Perched above the ground, treehouse visitors are given an elevated perspective of the world we inhabit everyday. The ‘Landscape Apertura’ treehouse, located in Powell Gardens near Kansas City, MO, was designed by Robert McLaughlin, to be a whimsical, yet purposeful structure, with an aim to direct one’s attention to the beautiful outdoors through framed views of nature, gazed upon via six strategically located, bold green window frames.
‘Landscape Apertura,’ was built in a Lincoln-log style to add to its inviting and playful nature — strengthening the notion that appreciating the natural world is as fun as it is enriching. With brightly-lined windows, or ‘apertures,’ of different sizes and shapes, McLaughlin’s structure provides six different, calculated outward views. McLaughlin hopes to prove that a framed and deliberate view may encourage people to appreciate their natural environment more so than that of an expansive, sometimes overwhelming view of the outdoors.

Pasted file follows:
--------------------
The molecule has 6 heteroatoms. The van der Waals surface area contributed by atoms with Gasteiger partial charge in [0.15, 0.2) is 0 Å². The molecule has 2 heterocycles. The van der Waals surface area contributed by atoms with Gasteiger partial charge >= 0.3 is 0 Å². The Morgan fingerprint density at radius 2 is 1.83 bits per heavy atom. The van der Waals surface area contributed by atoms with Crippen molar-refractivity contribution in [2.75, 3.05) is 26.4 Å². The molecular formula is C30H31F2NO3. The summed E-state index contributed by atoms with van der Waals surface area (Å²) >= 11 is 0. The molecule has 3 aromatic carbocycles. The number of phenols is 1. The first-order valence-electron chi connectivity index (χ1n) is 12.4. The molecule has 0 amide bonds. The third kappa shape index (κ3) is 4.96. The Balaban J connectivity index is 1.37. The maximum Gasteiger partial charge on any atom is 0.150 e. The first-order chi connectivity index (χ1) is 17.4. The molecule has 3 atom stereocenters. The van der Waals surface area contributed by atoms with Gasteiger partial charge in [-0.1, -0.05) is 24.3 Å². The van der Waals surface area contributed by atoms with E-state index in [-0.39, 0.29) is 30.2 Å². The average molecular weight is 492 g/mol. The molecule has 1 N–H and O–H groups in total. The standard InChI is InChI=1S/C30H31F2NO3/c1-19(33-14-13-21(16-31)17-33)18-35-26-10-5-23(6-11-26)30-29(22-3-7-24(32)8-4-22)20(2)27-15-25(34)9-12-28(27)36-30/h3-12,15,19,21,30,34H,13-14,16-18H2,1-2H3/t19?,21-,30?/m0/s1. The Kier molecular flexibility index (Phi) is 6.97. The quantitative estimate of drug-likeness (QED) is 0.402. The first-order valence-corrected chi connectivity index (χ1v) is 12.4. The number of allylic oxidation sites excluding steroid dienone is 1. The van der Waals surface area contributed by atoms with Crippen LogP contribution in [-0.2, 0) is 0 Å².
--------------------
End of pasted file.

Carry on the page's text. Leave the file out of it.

The materials used in the construction of Landscape Apertura are both local and recycled, as 90% of the wood was taken from surrounding deconstructed houses. The wood was sourced from Habitat for Humanity ReStore in Kansas City — which recycles the 2 x 4s from deconstructed homes in the surrounding area. Even the bright green windows are constructed from recycled floor boards.
McLaughlin’s thoughtful ‘Landscape Apertura’ is an imaginative piece that manages to be environmentally-sensitive in its construction and execution — in fact, we wish we could climb up and enjoy the views too!
Photos courtesy of Bob Greenspan Photography